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Data-gathering, governance, and algorithms : how accountable and transparent practices can mitigate algorithmic threats

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thesis
posted on 23.05.2021, 13:10 by Alexander Gramegna
Corporate use of algorithms for marketing purposes often entails that user data is collected and processed by corporations to influence consumers online. Despite the technological efficiencies that many algorithms provide, algorithms often pose threats to human autonomy and privacy in a consumer context. While algorithms have the capacity to influence individuals and shape their behaviour, human inputs and regulations shape their functions and mandates. Regulatory measures and government legislation are also capable of shaping algorithmic functions, sometimes in ways that mitigate threats to user autonomy and privacy. Many scholars suggest that implementing practices of accountability and transparency into algorithmic regulation can mitigate the threats algorithms pose to society. This Major Research Paper will conceptualize algorithmic threats to user privacy and autonomy, as well as practices of accountability and transparency. A critical analysis of the European Union’s General Data Protection Regulation will assist in recognizing specific practices that are capable of mitigating algorithmic threats to user privacy and autonomy. The analysis and discussion of the GDPR’s potential efficacy will use mutual shaping theory to explore the role legislation plays in the co-evolution of algorithmic technology and society. Key Words: Algorithms, Data-Gathering, Privacy, Autonomy, Accountability, Transparency, General Data Protection Regulation, GDPR, European Union, Mutual Shaping Theory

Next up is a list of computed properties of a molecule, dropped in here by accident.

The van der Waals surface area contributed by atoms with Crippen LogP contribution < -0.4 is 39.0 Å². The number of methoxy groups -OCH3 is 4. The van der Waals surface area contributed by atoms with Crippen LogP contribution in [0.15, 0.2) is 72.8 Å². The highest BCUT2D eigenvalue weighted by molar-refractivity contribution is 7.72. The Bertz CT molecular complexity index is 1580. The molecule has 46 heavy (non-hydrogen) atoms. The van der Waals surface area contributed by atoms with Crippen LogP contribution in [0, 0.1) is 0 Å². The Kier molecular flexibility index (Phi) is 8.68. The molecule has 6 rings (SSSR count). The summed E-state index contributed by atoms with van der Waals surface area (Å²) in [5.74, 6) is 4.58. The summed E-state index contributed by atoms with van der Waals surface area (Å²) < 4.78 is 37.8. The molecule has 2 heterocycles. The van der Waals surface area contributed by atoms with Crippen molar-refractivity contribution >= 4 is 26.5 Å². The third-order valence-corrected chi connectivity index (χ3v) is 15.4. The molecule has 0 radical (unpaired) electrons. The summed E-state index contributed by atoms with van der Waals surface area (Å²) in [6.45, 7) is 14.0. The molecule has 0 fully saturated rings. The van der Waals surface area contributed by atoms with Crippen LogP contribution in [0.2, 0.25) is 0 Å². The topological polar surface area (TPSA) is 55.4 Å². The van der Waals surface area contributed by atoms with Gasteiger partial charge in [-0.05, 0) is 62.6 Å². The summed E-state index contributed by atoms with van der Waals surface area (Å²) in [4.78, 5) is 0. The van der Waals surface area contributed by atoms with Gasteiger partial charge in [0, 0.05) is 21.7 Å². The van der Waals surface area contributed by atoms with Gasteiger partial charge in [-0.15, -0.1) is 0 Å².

History

Language

eng

Degree

Master of Professional Communication

Program

Professional Communication

Granting Institution

Ryerson University

LAC Thesis Type

Thesis